Kimberly & Trevor (12:29):
Face-to-face the coffee dates, the Hey Joe from the hardware store recommended you and stuff. We’ve done a lot of word of mouth. So to get on to the digital age, to be able to have virtual conversations like this, or say, Hey, we’re in this area right now. We’re dealing with that with a lot of our U.S. Clients because they’re stuck. They can’t come up to their properties. So traditionally where they would have come up for Christmas or come up for their Thanksgiving to have a big family at the cottage in Canada, they can’t. So they rely on us to be able to go up to the cottage and see, Hey, no, everything’s good. And well, we’ll check in next year or check in the spring or so we’re available to do that. We’re trying to push our seasonal maintenance so that you’re on a list and you get a call every spring and say, Hey, you’re looking at this for this year. So yearly maintenance is a big thing with your log homes, you get bugs and whatnot. And if you’re not maintaining that, then it can in the long-term, it can cost you a lot of money, but in the short-term, if you, you know, just like your car.
Paul Meyers (13:45):
Yeah. That’s great, it’s a great idea. So really anybody that has a wood frame, a wood home getting it on a maintenance program seasonally can save them dollars down the road.
Kimberly & Trevor (14:09):
It’s night and day, it’s the difference of, you know, maintaining your oil in your car and you get the long long-term effects of it. It’s the same thing with your logs or your Cedar siding or your fence, or your deck, or your dock or your boathouse, you know, like all of those things, if you’re doing, and we find that a lot of people don’t do the planning for it. They kind of come up, they kind of wait until the sunny days and like, Oh, we should really do this. Or we should hire somebody. It’s like, well, in the summertime you have optimal days and then you have rain days. And that takes so half of your summer. And a lot of people don’t factor that in, or don’t consider that until they’re in it. So it happens that you say you have four months of weather to be able to actually yeah.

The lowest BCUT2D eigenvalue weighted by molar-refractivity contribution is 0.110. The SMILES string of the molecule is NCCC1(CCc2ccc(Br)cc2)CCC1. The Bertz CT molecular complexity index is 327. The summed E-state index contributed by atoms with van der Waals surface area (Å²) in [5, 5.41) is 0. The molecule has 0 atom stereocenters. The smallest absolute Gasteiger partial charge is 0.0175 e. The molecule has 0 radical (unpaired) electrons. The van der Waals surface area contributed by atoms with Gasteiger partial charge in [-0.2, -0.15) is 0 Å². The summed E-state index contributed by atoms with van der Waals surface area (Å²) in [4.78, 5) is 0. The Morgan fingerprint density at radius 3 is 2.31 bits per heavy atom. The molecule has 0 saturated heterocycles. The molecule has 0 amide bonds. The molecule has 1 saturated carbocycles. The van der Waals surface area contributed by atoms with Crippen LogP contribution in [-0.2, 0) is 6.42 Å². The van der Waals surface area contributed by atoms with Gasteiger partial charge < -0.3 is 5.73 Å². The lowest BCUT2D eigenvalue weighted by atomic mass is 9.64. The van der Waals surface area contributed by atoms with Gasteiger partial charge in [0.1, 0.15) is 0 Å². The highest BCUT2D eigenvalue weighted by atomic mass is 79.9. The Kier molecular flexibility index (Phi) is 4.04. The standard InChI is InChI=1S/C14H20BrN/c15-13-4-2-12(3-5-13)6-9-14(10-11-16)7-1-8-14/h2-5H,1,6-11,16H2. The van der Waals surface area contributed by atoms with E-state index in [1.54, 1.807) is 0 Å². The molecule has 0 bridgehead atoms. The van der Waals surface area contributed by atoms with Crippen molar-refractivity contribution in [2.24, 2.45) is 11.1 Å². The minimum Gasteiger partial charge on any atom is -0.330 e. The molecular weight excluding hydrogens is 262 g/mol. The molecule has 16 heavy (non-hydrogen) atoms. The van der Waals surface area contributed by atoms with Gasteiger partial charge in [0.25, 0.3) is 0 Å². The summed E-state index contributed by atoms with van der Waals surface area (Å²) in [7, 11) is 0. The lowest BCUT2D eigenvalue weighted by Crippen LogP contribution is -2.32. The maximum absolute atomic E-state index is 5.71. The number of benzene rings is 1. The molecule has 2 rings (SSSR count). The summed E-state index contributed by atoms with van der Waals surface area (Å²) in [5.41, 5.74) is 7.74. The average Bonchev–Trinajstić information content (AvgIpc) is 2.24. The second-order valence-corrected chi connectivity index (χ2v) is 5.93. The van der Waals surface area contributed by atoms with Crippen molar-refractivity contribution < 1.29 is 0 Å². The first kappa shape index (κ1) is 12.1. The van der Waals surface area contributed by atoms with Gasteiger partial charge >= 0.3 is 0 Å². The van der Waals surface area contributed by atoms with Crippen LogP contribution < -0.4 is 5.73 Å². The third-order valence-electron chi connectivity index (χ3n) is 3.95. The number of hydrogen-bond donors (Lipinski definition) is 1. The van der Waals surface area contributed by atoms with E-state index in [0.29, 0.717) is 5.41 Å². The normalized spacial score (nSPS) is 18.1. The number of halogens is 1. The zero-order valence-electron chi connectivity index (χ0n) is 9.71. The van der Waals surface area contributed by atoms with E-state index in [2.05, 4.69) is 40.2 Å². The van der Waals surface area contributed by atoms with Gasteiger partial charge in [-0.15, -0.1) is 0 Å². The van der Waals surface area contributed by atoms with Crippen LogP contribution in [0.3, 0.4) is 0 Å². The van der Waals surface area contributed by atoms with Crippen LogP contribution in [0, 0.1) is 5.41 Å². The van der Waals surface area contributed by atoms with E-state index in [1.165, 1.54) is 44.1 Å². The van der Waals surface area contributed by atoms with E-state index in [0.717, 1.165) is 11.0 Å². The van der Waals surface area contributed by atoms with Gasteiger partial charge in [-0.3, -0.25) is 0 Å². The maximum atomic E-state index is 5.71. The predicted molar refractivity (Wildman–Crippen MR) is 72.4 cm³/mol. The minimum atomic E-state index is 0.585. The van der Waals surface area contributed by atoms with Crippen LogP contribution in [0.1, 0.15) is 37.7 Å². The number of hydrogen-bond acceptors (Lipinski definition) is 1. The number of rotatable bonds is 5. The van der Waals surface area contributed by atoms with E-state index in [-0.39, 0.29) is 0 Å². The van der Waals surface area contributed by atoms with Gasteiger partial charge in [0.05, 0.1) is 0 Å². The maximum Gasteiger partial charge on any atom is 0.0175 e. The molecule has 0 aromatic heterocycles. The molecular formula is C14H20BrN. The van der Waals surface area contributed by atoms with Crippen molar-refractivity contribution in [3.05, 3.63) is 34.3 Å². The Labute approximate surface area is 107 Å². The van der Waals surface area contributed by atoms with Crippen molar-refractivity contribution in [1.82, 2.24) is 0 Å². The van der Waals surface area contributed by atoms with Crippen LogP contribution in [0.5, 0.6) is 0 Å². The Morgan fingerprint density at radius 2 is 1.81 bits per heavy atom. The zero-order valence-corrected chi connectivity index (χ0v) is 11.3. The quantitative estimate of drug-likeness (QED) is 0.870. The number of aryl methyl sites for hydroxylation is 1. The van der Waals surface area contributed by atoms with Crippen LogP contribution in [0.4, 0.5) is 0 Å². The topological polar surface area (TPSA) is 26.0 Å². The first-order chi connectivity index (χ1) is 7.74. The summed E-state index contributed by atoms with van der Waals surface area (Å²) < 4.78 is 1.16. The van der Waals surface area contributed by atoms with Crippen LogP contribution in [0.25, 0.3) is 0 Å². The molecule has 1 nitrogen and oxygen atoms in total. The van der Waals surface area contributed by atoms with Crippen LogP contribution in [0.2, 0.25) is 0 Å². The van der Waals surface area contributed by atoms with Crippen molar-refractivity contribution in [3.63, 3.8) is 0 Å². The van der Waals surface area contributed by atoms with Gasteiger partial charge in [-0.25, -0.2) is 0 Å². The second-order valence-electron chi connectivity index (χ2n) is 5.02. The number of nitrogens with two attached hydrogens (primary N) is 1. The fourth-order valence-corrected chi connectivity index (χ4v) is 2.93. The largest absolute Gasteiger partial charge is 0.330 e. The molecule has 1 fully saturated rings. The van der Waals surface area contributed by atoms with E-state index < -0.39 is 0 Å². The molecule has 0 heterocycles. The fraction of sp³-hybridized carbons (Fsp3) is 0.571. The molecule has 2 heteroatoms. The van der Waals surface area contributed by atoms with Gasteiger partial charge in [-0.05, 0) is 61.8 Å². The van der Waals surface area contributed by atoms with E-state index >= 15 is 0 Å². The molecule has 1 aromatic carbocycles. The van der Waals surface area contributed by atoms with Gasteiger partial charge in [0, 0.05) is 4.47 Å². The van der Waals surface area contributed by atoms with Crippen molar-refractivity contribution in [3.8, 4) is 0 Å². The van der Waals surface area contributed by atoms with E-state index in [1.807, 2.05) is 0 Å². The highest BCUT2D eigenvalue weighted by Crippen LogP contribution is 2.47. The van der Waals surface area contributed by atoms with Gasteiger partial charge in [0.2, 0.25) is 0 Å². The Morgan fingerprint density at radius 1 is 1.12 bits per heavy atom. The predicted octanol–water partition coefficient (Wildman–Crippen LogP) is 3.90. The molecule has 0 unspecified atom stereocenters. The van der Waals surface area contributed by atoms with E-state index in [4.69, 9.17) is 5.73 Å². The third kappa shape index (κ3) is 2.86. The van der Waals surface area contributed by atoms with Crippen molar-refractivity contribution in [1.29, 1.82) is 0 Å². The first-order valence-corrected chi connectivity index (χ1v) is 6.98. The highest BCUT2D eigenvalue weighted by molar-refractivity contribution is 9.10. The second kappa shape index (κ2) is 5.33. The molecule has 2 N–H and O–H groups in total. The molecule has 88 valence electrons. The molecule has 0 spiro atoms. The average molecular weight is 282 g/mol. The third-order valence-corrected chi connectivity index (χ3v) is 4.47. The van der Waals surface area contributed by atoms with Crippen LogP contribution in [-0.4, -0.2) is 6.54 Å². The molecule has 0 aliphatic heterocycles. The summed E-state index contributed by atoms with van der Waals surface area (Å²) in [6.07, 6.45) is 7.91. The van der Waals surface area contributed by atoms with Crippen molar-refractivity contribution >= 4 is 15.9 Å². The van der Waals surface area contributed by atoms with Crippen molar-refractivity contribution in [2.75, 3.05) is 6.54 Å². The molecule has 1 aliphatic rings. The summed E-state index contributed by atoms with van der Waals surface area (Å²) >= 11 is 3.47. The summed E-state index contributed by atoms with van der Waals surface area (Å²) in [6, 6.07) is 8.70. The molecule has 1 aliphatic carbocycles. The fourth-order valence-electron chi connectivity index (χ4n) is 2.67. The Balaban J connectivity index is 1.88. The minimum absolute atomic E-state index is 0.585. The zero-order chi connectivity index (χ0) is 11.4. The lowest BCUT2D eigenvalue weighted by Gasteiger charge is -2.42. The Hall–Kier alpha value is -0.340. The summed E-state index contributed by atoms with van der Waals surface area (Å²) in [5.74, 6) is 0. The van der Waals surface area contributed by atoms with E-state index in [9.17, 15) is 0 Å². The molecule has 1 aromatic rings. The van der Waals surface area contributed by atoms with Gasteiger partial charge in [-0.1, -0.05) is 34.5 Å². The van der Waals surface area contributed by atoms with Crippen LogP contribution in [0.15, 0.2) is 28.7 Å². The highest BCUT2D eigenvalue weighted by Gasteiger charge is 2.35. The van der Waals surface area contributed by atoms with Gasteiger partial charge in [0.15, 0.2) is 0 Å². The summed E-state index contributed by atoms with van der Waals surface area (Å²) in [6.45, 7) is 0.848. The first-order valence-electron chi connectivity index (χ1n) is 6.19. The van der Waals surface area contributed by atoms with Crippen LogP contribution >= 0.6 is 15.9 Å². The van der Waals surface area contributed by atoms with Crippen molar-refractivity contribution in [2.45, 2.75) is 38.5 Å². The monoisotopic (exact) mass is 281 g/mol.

Paul Meyers (14:57):
Yeah. For sure. For sure. So how long have you guys been in business for?
Kimberly & Trevor (15:04):
That’ll be our eighth season.
Kimberly & Trevor (15:09):
Was a couple of years on his own before we met, and then I got holes into everything. So it’s been five years that I’ve been involved in. He was doing it on his own before that.
Paul Meyers (15:23):
Awesome. Well, listen, guys, thank you so much for hopping on again. We’re going to push this out to a bunch of different places and hopefully just get more awareness on, you know, what’s available for people with these types of products that you guys are there to service it and, um, make it last for many, many generations to come. So, um, thank you so much for popping on. I really appreciate it. And we’ll talk to you again.
Speaker 1 (15:51):
No problem. Thanks. Nice meeting you Trevor. Take care. Thank you. Thank you. Bye-bye.
Here is the audio version.